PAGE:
"They said, for instance, that the producers made me keep the weight on, and I was just like, 'How are they making me keep the weight on? Do they come to my house and force feed me?'" she laughed incredulously.
"What was great was that the producers were like, 'We don't care,'" she shared. "I was like, 'I am working hard to try to lose the weight,' and they were like, 'We don't care, look like whatever you like, you look real, we don't care.'"
Home Improvement continued to be a massive success for the network, but after eight seasons on the sitcom, Richardson was ready for a change. In 1999, she decided to walk away, despite intense pressure from the network -- and Allen himself -- to stay on for more. The pair butted heads over contract negotiations for a ninth season, but Richardson stood her ground.
"So then they went to Tim, and they said let's do it with dead Jill," she revealed. "And then Tim was like, I don't think we can do that. So then he went out and said well, I think it's time to end Home Improvement."
The pair reunited in 2016 on Allen's new sitcom, Last Man Standing, which was a thrill for fans, though Richardson admitted she worried her former co-star has "never really forgiven me for not wanting to do the ninth year."
"He loved Tim Taylor," she said. "Tim Taylor was this happily married man with his great boys and great life, and so he wanted that show to go on forever."
She may no longer be as close with Allen, but Richardson has kept in touch with her on-screen sons throughout the years. She encouraged Thomas to run for his spot on the SAG-AFTRA Los Angeles board, on which she serves as president, after seeing promise in him from an early age.
"When Jonathan was first on the show and I knew how smart he was, I would say, 'What do you want to do when you grow up?' And he would say, 'I don't know, I don't know, maybe I'll be a politician.' I said, 'You should be president of the United States,'" she recalled with a laugh.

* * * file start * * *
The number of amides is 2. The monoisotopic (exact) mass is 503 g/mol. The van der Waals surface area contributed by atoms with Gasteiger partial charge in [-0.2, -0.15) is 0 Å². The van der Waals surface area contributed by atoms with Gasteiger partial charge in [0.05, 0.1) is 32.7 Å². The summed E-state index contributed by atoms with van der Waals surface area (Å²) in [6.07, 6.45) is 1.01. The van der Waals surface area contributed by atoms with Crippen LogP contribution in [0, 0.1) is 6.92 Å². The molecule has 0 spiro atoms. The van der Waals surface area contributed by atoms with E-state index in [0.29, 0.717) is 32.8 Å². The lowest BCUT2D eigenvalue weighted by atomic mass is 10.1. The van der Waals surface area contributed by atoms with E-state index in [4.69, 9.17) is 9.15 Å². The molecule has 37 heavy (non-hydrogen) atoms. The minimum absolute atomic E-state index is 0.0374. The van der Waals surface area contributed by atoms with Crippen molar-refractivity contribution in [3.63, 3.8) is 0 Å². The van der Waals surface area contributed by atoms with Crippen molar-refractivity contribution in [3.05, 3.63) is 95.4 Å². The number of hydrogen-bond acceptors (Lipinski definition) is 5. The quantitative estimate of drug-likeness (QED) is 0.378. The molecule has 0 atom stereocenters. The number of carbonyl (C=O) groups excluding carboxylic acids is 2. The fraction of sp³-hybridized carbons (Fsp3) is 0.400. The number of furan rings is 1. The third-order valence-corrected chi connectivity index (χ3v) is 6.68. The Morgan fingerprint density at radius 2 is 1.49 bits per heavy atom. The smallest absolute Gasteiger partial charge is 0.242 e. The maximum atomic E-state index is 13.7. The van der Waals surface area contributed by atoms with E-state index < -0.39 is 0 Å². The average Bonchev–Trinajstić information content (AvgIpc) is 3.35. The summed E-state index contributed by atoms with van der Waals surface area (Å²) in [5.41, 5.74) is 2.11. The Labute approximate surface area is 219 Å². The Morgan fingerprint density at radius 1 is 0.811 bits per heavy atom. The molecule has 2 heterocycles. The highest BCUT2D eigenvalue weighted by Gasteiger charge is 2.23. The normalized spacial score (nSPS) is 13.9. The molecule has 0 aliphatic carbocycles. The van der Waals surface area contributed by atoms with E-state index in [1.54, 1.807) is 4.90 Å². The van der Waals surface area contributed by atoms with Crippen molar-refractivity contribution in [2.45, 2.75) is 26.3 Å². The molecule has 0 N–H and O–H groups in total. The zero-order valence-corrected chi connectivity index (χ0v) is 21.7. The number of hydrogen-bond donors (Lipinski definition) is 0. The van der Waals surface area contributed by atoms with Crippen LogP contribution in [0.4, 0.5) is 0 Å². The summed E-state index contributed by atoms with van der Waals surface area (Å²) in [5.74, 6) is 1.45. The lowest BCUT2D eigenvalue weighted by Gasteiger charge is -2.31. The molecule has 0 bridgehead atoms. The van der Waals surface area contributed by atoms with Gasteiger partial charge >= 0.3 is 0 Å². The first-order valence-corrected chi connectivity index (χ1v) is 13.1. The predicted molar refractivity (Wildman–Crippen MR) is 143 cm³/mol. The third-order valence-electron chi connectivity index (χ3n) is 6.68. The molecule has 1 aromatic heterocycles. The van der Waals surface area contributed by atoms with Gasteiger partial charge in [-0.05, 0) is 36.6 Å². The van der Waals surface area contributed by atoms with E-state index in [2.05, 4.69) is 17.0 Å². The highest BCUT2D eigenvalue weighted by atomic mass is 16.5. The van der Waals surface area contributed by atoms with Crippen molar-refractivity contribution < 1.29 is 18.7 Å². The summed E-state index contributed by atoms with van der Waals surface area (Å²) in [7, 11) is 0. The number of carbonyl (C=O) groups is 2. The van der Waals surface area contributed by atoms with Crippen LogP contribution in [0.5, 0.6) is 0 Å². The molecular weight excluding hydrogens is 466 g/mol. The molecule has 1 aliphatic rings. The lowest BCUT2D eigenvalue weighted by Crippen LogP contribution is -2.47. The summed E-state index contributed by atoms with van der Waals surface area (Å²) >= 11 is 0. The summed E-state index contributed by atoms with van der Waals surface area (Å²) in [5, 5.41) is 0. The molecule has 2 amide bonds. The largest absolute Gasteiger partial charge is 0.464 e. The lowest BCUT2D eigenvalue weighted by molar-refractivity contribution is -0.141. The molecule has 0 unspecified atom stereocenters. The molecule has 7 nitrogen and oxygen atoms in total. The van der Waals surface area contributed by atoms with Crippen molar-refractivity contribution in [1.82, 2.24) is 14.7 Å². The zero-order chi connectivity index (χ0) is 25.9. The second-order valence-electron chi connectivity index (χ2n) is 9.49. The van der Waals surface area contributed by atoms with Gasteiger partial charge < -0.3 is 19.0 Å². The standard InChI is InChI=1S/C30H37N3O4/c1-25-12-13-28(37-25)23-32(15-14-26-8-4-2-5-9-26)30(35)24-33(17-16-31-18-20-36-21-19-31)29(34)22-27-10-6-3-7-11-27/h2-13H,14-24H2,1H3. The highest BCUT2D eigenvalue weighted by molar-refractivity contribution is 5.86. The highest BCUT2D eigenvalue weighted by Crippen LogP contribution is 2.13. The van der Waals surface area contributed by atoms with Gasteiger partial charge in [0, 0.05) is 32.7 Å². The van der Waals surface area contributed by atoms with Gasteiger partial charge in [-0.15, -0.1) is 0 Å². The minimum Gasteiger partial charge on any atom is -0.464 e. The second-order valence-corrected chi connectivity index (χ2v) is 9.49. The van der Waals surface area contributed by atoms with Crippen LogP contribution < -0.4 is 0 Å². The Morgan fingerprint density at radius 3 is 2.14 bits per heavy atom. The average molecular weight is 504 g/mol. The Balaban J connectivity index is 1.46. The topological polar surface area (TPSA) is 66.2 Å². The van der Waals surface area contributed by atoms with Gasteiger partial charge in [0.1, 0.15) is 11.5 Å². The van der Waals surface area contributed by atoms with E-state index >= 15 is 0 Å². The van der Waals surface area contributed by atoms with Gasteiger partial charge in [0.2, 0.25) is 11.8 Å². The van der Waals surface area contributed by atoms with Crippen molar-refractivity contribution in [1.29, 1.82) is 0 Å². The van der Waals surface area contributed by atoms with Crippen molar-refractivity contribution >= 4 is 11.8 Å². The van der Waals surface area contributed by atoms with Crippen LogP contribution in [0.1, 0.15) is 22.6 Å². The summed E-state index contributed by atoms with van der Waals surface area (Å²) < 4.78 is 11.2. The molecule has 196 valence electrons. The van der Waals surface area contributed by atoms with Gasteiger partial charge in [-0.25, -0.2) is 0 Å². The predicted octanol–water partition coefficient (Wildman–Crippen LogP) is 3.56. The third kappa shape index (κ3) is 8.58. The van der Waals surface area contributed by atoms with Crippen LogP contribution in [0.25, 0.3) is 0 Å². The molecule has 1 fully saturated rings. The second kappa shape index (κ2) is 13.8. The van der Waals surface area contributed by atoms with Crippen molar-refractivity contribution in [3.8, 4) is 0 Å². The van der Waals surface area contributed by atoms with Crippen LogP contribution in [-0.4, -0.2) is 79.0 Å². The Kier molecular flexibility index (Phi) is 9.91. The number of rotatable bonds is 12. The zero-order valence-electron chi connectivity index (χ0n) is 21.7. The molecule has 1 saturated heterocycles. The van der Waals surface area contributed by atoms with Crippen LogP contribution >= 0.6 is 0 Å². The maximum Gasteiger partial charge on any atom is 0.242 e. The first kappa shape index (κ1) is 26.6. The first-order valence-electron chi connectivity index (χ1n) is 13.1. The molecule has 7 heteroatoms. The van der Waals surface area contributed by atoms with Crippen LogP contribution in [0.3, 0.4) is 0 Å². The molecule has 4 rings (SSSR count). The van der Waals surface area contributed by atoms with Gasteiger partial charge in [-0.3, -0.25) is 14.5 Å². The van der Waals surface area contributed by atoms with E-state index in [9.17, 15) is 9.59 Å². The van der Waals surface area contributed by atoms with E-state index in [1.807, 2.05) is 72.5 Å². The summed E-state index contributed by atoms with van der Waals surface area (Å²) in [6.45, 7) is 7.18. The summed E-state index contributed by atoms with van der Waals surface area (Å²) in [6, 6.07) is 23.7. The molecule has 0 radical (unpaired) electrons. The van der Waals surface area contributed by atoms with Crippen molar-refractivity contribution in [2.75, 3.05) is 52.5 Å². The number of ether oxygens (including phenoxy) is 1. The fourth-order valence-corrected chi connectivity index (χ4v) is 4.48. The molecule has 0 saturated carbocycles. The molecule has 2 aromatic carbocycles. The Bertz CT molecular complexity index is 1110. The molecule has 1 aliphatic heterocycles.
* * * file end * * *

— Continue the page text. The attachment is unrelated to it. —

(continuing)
"He's been on the national board with me now, and everybody, even the other side, is impressed with Jonathan. He is awesome," Richardson added. "But when I first called him I said, 'OK, here's the plan: You're gonna run for the national board and then you're gonna be really big on the national board. And then you're gonna be president of SAG-AFTRA and then you're gonna be governor of California and then you're gonna be president of the country. So I've got your whole life planned out for you.'"
She and Smith have kept in touch online as he stepped away from acting to pursue work in disaster relief, submarine instruction and a vegan cheese company. And she shared fond memories of Bryan as well, despite his recent legal troubles.
"I loved watching Zach work," she recalled. "If you give Zach a direction, he is so instinctive and he is so directive and so brave. Athletes and standups -- that is what Tim had going for him, too -- both are so courageous and gutsy they will just do anything right away. You tell them to do it. They'll just jump...They just go, and Zach is like that... He does it full out. Heart out."
After leaving the show, Richardson went on to celebrated runs on Strong Medicine and The West Wing, before stepping away from acting to spend more time with her family. These days, she's enjoying life as a grandmother, having welcomed her first grandchild almost a year ago.
But she'll always have fond memories of Jill Taylor. "If you get a hit show, it is so unusual," she shared. "It just, really, it's like winning the lottery to have something like Home Improvement."